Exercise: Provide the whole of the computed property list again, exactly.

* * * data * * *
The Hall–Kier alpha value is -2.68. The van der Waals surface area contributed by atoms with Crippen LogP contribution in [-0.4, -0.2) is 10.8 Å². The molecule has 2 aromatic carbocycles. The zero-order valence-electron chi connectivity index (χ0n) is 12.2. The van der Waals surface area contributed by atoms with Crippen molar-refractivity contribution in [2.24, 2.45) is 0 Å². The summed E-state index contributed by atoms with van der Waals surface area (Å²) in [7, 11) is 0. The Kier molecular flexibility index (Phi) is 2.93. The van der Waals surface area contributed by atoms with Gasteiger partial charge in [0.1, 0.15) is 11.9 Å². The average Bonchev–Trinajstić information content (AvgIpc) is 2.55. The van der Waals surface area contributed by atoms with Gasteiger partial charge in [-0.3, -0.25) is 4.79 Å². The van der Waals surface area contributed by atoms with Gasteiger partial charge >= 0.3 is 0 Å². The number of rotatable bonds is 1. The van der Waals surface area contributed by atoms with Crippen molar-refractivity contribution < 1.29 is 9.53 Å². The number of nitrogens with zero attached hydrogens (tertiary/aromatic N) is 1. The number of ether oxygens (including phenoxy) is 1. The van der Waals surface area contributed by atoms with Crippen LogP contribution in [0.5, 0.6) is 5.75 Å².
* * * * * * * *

The Hall–Kier alpha value is -2.68. The van der Waals surface area contributed by atoms with Crippen LogP contribution in [-0.4, -0.2) is 10.8 Å². The molecule has 2 aromatic carbocycles. The zero-order valence-electron chi connectivity index (χ0n) is 12.2. The van der Waals surface area contributed by atoms with Crippen molar-refractivity contribution in [2.24, 2.45) is 0 Å². The summed E-state index contributed by atoms with van der Waals surface area (Å²) in [7, 11) is 0. The Kier molecular flexibility index (Phi) is 2.93. The van der Waals surface area contributed by atoms with Gasteiger partial charge in [0.1, 0.15) is 11.9 Å². The average Bonchev–Trinajstić information content (AvgIpc) is 2.55. The van der Waals surface area contributed by atoms with Gasteiger partial charge in [-0.3, -0.25) is 4.79 Å². The van der Waals surface area contributed by atoms with Gasteiger partial charge >= 0.3 is 0 Å². The number of rotatable bonds is 1. The van der Waals surface area contributed by atoms with Crippen molar-refractivity contribution < 1.29 is 9.53 Å². The number of nitrogens with zero attached hydrogens (tertiary/aromatic N) is 1. The number of ether oxygens (including phenoxy) is 1. The van der Waals surface area contributed by atoms with Crippen LogP contribution in [0.5, 0.6) is 5.75 Å².